To begin this column, I will be presenting a peacebuilding organization working with youth in the Middle East. Here is the interview with the local director of OneVoice, Samer Mahlouf. OneVoice is an “international grassroots movement that amplifies the voice of young mainstream Israelis and Palestinians, empowering them to propel their elected representative towards the two-state solution.” They have offices in the West Bank, Tel Aviv, New York and London, where activities go on at both the regional levels and also in cooperation with international partners. The main programs OneVoice runs in Palestine include: street campaigns, town hall meetings, and youth leadership training. To date, more than 1,500 young Palestinians have participated in the public speaking, civic engagement, and media training that is involved in the leadership-training program.
In Europe and North America, the organization focuses on International Education and Political Outreach, which connects both the Jewish and Palestinian diasporas to each other, and emboldens moderate voices around the world which seek pragmatic, authentic attention given to negotiation on land usage and governance in the region.
Again, while OneVoice is explicitly a peacebuilding group, Mr. Mahlouf does mention the links he understands between health and peace promotion. To read more about OneVoice, and get a better idea of how exactly it all works, here is the link to their website: http://onevoicemovement.org/programs/onevoice-palestine.php
My Interview with OneVoice
In our interview, I asked Mr. Mahlouf the following questions:
Could you introduce and briefly outline your organization for me? [0:30-1:00]
Could you tell me why you started? [1:15]
What are the main activities of OneVoice? [2:10]
Do you feel that your activities overlap or have a relation to health services or health providers? Do you get input from them? [5:52]
Could you tell me the strategies that both Onevoice and other health organizations use that are the same? Are there similar actions that both health workers and peace workers do? [7:26]
And would you say in Palestine there is an appreciation for the holistic relationship between health and peace? [9:30]
Here is the link to my interview:
Starting the discussion…
As you watch the video, I would encourage you to think about whether similar initiatives are happening in your communities, and if so, how they are similar and different to OneVoice and what it is trying to achieve. I realize that OneVoice is still explicitly a peace-building advocacy organization. However, it does have close relations to health service delivery. Samer acknowledges this. I am also aware that the Israeli-Palestinian conflict is so seemingly intractable and complex, that everything relates back to the occupation and health, education and basic rights cannot be discussed without this lens.
The idea of this forum is to address and discuss the ways peacebuilding efforts build and support better mental and physical health outcomes in societies facing conflict.
How do we as peacebuilders and health workers make the case, or better yet, facilitate the framing of programming and strategies that engage health and peace promotion?
From my experiences in rural demilitarized Colombia, health services were often a pre-requisite for peace. Both the guerrilla FARC movement and the state-sponsored paramilitaries recognized that they could win over strategic areas by promising local people health care and services. If armed groups seem to understand that connection, why are democratically elected and university-educated people not being more intentional about their program planning?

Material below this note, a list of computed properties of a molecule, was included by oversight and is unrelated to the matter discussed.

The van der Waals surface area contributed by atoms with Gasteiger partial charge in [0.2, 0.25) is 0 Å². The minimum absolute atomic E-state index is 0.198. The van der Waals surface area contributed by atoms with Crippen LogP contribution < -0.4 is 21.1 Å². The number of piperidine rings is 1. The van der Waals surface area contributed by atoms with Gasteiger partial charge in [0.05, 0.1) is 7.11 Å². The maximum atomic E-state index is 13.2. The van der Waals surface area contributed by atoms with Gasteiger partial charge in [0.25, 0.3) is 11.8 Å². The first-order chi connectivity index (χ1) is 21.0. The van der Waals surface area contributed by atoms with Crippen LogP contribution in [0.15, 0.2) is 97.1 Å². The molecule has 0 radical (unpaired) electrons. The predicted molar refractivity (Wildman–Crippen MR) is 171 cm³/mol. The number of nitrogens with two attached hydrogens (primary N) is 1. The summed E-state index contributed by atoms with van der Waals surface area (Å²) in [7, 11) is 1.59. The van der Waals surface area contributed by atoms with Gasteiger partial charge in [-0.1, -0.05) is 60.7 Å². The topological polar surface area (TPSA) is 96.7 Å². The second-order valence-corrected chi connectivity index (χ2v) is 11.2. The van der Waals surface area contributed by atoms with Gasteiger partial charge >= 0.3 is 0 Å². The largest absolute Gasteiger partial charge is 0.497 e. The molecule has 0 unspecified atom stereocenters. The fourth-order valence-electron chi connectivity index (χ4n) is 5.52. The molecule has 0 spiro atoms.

I have seen examples in local community centres, such as the Stop in Toronto, Canada. They have programs like Sabor Latino, a bi-weekly community drop-in kitchen that brings newcomers from the Latin community together to cook healthy recipes together and learn about social services and educational opportunities for their families. This is only one example, and I would invite you to send me yours.
Cross linkages between health and peace
Coming from a health promotion background myself, it strikes me that OneVoice is doing many things right. They have a specific youth engagement mandate, and understand the importance of public engagement and positive messaging. Public campaigns can go a long way if the message is inclusive and touches the audience on a human level. The very name “OneVoice” is positive, strong and makes a statement of unity and mutual support.
Health education focuses on the same tactics. We as health educators and promoters have largely moved away from blaming the victim, whether that is from smoking, obesity or type II- diabetes. This relates to one of the things I really like about OneVoice, which is their refusal to apportion victim status to the Palestinians. By avoiding this, the organization instead offers a much more vibrant, interesting call to action and self-empowerment. I think that call can also tie into individuals taking responsibility for their health and the environment they live in.
What do you think?
Please take a minute to watch the video and let us know how you feel organizations that address health and peace can best frame their work.
How can OneVoice support other health movements that it itself sees as crucial to the overall goal of a two-state solution?
What have you seen in your professional careers regarding organizations that are able to bridge health education and delivery with peacebuilding efforts?
Thank you very much for reading, and please tell us what you think. If you have stories or other organizations that you see embodying this type of work, please send their stories to Anthea Darychuk, at email@example.com
 World Health Organization (2008). “Closing the gap in a generation,” Commission on the Social Determinants of Health. Available at: http://www.who.int/social_determinants/thecommission/finalreport/en/index.html